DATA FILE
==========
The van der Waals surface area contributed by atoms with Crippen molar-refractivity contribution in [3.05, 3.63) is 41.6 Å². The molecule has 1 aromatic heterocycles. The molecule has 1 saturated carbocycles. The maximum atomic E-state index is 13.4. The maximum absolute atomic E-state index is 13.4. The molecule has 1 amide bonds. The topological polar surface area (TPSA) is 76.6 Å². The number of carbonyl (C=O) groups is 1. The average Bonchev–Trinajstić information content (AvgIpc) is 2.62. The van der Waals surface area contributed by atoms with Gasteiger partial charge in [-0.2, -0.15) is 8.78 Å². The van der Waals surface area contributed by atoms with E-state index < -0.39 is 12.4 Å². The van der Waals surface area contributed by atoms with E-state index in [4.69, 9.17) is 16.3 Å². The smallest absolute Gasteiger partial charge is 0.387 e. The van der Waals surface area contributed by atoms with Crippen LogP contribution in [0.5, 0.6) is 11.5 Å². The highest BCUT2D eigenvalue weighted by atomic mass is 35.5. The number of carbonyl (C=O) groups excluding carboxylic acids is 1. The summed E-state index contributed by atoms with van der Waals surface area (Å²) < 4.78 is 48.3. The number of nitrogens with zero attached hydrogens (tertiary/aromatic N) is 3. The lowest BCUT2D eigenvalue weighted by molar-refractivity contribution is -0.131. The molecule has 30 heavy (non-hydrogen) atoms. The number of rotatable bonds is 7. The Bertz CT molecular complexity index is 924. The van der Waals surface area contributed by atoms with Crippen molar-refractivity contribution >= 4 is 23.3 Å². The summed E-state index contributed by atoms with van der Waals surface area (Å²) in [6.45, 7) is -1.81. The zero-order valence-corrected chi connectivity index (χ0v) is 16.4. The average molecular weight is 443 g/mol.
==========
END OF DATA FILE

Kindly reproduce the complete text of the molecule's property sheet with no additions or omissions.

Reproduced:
The van der Waals surface area contributed by atoms with Crippen molar-refractivity contribution in [3.05, 3.63) is 41.6 Å². The molecule has 1 aromatic heterocycles. The molecule has 1 saturated carbocycles. The maximum atomic E-state index is 13.4. The maximum absolute atomic E-state index is 13.4. The molecule has 1 amide bonds. The topological polar surface area (TPSA) is 76.6 Å². The number of carbonyl (C=O) groups is 1. The average Bonchev–Trinajstić information content (AvgIpc) is 2.62. The van der Waals surface area contributed by atoms with Gasteiger partial charge in [-0.2, -0.15) is 8.78 Å². The van der Waals surface area contributed by atoms with E-state index < -0.39 is 12.4 Å². The van der Waals surface area contributed by atoms with E-state index in [4.69, 9.17) is 16.3 Å². The smallest absolute Gasteiger partial charge is 0.387 e. The van der Waals surface area contributed by atoms with Crippen LogP contribution in [0.5, 0.6) is 11.5 Å². The highest BCUT2D eigenvalue weighted by atomic mass is 35.5. The number of carbonyl (C=O) groups excluding carboxylic acids is 1. The summed E-state index contributed by atoms with van der Waals surface area (Å²) < 4.78 is 48.3. The number of nitrogens with zero attached hydrogens (tertiary/aromatic N) is 3. The lowest BCUT2D eigenvalue weighted by molar-refractivity contribution is -0.131. The molecule has 30 heavy (non-hydrogen) atoms. The number of rotatable bonds is 7. The Bertz CT molecular complexity index is 924. The van der Waals surface area contributed by atoms with Crippen molar-refractivity contribution >= 4 is 23.3 Å². The summed E-state index contributed by atoms with van der Waals surface area (Å²) in [6.45, 7) is -1.81. The zero-order valence-corrected chi connectivity index (χ0v) is 16.4. The average molecular weight is 443 g/mol.